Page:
Seoul (AFP) June 14, 2009
North Korea's vow to start a new nuclear weapons programme based on enriched uranium will make the goal of denuclearisation even more daunting for the US and its allies, analysts say.
The North, which for years adamantly denied any uranium enrichment plan, said Saturday it would start such a programme to bolster its nuclear arsenal in protest at new United Nations sanctions.
"It's a threat via a confession," said Baek Seung-Joo, of the Korea Institute for Defense Analyses.
"The nuclear-ambitious North is shifting its strategic goal from having just developed atomic weapons to expanding its nuclear arsenal in a more stable manner and by all means available."
US claims in 2002 that Pyongyang was running a secret uranium enrichment programme, in addition to its admitted plutonium-based operation, led to the collapse of a nuclear disarmament deal.
Six-nation disarmament talks which started a year later focused on plutonium and led to the shutdown in 2007 of plants which produced the material.
The North, angry at the Security Council's earlier censure of its April long-range rocket launch, has already said it is restarting the plants.
On Saturday it announced it would turn all the new plutonium it reprocesses into weapons.
The claim to have developed uranium enrichment technology is alarming, said Professor Yang Moo-Jin of Seoul's University of North Korean Studies.
"If this is true, the world would face a very disturbing situation," he told AFP. "The North has abundant natural uranium of good quality which, if combined with technology and facilities, would result in a great nuclear arsenal."
Baek warned that the United States would have to face a desperate North Korea that is more anxious than ever to show off its nuclear capability.
American TV networks have said US intelligence officials believe the North will stage a third atomic test in response to the latest UN sanctions to punish it for the May 25 nuclear test.
There is no confirmation of the North's claim that it has mastered uranium enrichment technology. But the prospect is a new concern, analysts said.
Uranium enrichment uses centrifuges to spin hot uranium gas into weapons-grade fuel, requiring a relatively small space, said Kim Yong-Hyun, a North Korea expert at Seoul's Dongkuk University.
"The United States has a new challenge that, with the uranium enrichment programme, North Korea can produce nuclear materials incessantly," Kim warned.
"It would be a great concern for the US side."
Several analysts and officials believe ailing leader Kim Jong-Il, 67, is intensifying military tensions to bolster his authority as he tries to put in place a succession plan involving his youngest son, Jong-Un.
Whatever the motives, the North's longstanding goal of normalising US ties -- to end Washington's perceived threat and ease sanctions -- now seems impossible, analysts say.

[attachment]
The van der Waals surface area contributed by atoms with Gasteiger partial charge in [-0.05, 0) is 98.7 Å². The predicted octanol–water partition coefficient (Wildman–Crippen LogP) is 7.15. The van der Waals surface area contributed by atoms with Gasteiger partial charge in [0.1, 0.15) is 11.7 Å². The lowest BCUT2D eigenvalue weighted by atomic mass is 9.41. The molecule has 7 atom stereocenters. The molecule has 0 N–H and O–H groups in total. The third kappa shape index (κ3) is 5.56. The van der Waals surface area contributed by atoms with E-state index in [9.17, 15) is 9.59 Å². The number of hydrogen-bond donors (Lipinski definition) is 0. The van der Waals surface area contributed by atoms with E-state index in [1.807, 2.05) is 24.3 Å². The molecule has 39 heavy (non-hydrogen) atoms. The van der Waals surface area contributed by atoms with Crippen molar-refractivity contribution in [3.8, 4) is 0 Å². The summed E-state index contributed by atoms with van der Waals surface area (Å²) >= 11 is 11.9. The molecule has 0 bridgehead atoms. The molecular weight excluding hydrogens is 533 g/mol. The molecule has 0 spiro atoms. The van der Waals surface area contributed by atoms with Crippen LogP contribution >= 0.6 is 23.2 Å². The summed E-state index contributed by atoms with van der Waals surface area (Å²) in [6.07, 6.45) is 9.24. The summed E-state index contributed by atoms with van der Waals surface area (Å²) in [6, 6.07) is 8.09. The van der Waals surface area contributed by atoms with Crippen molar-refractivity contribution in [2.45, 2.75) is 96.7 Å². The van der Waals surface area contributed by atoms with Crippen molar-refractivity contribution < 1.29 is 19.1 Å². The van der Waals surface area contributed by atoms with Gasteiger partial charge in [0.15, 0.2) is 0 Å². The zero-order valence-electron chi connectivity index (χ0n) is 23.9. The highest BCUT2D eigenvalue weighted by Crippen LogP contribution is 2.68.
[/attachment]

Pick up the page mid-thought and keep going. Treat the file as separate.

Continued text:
"The North will face a strong backlash from the United States and the international community for lying in the past about its uranium enrichment programme," Baek said.
"Chances for normalising US-North Korean ties -- a diplomatic reward which Pyongyang formerly demanded for its nuclear disarmament -- have turned to zero."
The sanctions in themselves may not prompt the North to change course.
"North Korea is not an ordinary country which may care about isolation or sanctions," Yang said.
The key question is whether China, the North's sole major ally, will strictly enforce them.
The North's trade volume with the world, excluding South Korea, was 3.82 billion dollars in 2008, the highest figure since 1990.
Trade with China accounted for 73 percent of the total compared with just 33 percent in 2003.
The sanctions resolution agreed Friday, which does not provide for the use of force, authorises tougher inspections of suspected shipments of banned items related to nuclear and missile activities.
But China's UN Ambassador Zhang Yesui told reporters the "countries concerned have to act prudently in accordance with international and domestic laws" and with "sufficient evidence."
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NKorea's Kim praises military amid nuclear standoff
Seoul (AFP) June 14, 2009
North Korean leader Kim Jong-Il has heaped praise on the military as his country defies United Nations sanctions by vowing to increase its nuclear arsenal, state media said Sunday. Kim highly praised the 7th Infantry Division's "militant training spirit and set forth the tasks for increasing its combat ability in every way," the communist state's official news agency reported. It did not ... read more
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